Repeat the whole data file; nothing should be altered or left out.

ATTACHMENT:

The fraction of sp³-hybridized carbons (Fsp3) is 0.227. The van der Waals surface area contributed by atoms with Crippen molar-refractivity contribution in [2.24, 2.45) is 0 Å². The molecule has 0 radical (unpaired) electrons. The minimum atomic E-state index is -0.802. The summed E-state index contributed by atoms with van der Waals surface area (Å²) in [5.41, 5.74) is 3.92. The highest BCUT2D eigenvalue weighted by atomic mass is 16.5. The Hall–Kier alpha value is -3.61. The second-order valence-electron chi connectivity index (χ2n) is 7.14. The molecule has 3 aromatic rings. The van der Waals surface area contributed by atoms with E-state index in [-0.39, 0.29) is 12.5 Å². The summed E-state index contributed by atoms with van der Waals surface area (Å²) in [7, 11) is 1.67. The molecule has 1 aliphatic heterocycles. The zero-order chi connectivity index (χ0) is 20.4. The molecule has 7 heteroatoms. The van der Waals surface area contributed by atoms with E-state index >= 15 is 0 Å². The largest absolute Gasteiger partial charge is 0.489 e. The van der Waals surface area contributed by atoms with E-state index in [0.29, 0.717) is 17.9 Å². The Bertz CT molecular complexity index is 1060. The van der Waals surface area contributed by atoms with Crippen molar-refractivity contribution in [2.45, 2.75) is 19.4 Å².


The fraction of sp³-hybridized carbons (Fsp3) is 0.227. The van der Waals surface area contributed by atoms with Crippen molar-refractivity contribution in [2.24, 2.45) is 0 Å². The molecule has 0 radical (unpaired) electrons. The minimum atomic E-state index is -0.802. The summed E-state index contributed by atoms with van der Waals surface area (Å²) in [5.41, 5.74) is 3.92. The highest BCUT2D eigenvalue weighted by atomic mass is 16.5. The Hall–Kier alpha value is -3.61. The second-order valence-electron chi connectivity index (χ2n) is 7.14. The molecule has 3 aromatic rings. The van der Waals surface area contributed by atoms with E-state index in [-0.39, 0.29) is 12.5 Å². The summed E-state index contributed by atoms with van der Waals surface area (Å²) in [7, 11) is 1.67. The molecule has 1 aliphatic heterocycles. The zero-order chi connectivity index (χ0) is 20.4. The molecule has 7 heteroatoms. The van der Waals surface area contributed by atoms with E-state index >= 15 is 0 Å². The largest absolute Gasteiger partial charge is 0.489 e. The van der Waals surface area contributed by atoms with E-state index in [0.29, 0.717) is 17.9 Å². The Bertz CT molecular complexity index is 1060. The van der Waals surface area contributed by atoms with Crippen molar-refractivity contribution in [2.45, 2.75) is 19.4 Å².